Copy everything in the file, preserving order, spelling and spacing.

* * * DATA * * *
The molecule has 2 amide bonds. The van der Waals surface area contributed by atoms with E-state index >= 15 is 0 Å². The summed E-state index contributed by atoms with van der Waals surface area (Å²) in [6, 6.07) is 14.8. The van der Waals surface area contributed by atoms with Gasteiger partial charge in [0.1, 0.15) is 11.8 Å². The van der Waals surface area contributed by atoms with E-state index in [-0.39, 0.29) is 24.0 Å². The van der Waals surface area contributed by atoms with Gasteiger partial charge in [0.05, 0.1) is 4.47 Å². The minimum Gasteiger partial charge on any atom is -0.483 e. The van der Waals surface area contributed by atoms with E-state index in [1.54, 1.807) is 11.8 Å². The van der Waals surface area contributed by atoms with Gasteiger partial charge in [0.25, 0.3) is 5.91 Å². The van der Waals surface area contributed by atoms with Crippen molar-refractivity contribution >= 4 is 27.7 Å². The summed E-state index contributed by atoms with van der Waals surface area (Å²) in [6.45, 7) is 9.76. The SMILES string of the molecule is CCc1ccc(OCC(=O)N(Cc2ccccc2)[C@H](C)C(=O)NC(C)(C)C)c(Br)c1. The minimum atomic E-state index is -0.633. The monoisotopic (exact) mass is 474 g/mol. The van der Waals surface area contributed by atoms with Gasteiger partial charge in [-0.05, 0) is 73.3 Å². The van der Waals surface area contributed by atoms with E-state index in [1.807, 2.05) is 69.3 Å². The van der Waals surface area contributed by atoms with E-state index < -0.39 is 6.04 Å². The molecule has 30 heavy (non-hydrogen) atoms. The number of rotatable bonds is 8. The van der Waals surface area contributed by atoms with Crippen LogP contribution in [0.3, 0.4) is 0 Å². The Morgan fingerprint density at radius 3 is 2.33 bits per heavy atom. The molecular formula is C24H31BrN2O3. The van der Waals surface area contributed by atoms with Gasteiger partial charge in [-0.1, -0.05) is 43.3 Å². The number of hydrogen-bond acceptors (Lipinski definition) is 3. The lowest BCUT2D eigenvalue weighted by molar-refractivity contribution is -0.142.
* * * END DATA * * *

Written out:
The molecule has 2 amide bonds. The van der Waals surface area contributed by atoms with E-state index >= 15 is 0 Å². The summed E-state index contributed by atoms with van der Waals surface area (Å²) in [6, 6.07) is 14.8. The van der Waals surface area contributed by atoms with Gasteiger partial charge in [0.1, 0.15) is 11.8 Å². The van der Waals surface area contributed by atoms with E-state index in [-0.39, 0.29) is 24.0 Å². The van der Waals surface area contributed by atoms with Gasteiger partial charge in [0.05, 0.1) is 4.47 Å². The minimum Gasteiger partial charge on any atom is -0.483 e. The van der Waals surface area contributed by atoms with E-state index in [1.54, 1.807) is 11.8 Å². The van der Waals surface area contributed by atoms with Gasteiger partial charge in [0.25, 0.3) is 5.91 Å². The van der Waals surface area contributed by atoms with Crippen molar-refractivity contribution >= 4 is 27.7 Å². The summed E-state index contributed by atoms with van der Waals surface area (Å²) in [6.45, 7) is 9.76. The SMILES string of the molecule is CCc1ccc(OCC(=O)N(Cc2ccccc2)[C@H](C)C(=O)NC(C)(C)C)c(Br)c1. The minimum atomic E-state index is -0.633. The monoisotopic (exact) mass is 474 g/mol. The van der Waals surface area contributed by atoms with Gasteiger partial charge in [-0.05, 0) is 73.3 Å². The van der Waals surface area contributed by atoms with E-state index in [1.807, 2.05) is 69.3 Å². The van der Waals surface area contributed by atoms with E-state index < -0.39 is 6.04 Å². The molecule has 30 heavy (non-hydrogen) atoms. The number of rotatable bonds is 8. The van der Waals surface area contributed by atoms with Crippen LogP contribution in [0.3, 0.4) is 0 Å². The Morgan fingerprint density at radius 3 is 2.33 bits per heavy atom. The molecular formula is C24H31BrN2O3. The van der Waals surface area contributed by atoms with Gasteiger partial charge in [-0.1, -0.05) is 43.3 Å². The number of hydrogen-bond acceptors (Lipinski definition) is 3. The lowest BCUT2D eigenvalue weighted by molar-refractivity contribution is -0.142.